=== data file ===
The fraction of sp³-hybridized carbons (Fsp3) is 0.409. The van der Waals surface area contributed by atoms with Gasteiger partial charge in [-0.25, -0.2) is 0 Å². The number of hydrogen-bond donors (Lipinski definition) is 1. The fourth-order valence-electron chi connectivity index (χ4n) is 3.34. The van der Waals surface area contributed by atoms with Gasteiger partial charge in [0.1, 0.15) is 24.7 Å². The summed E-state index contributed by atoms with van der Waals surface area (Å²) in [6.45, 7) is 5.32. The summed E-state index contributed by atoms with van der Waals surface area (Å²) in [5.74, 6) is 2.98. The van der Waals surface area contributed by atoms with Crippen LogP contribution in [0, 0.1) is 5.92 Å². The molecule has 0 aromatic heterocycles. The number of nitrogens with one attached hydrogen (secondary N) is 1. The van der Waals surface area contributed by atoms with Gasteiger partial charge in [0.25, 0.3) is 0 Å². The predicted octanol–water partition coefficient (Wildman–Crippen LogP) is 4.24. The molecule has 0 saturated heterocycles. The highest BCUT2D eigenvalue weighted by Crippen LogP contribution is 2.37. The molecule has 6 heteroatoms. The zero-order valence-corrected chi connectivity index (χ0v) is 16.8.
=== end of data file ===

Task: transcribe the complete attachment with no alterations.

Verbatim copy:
The fraction of sp³-hybridized carbons (Fsp3) is 0.409. The van der Waals surface area contributed by atoms with Gasteiger partial charge in [-0.25, -0.2) is 0 Å². The number of hydrogen-bond donors (Lipinski definition) is 1. The fourth-order valence-electron chi connectivity index (χ4n) is 3.34. The van der Waals surface area contributed by atoms with Gasteiger partial charge in [0.1, 0.15) is 24.7 Å². The summed E-state index contributed by atoms with van der Waals surface area (Å²) in [6.45, 7) is 5.32. The summed E-state index contributed by atoms with van der Waals surface area (Å²) in [5.74, 6) is 2.98. The van der Waals surface area contributed by atoms with Crippen LogP contribution in [0, 0.1) is 5.92 Å². The molecule has 0 aromatic heterocycles. The number of nitrogens with one attached hydrogen (secondary N) is 1. The van der Waals surface area contributed by atoms with Gasteiger partial charge in [0.25, 0.3) is 0 Å². The predicted octanol–water partition coefficient (Wildman–Crippen LogP) is 4.24. The molecule has 0 saturated heterocycles. The highest BCUT2D eigenvalue weighted by Crippen LogP contribution is 2.37. The molecule has 6 heteroatoms. The zero-order valence-corrected chi connectivity index (χ0v) is 16.8.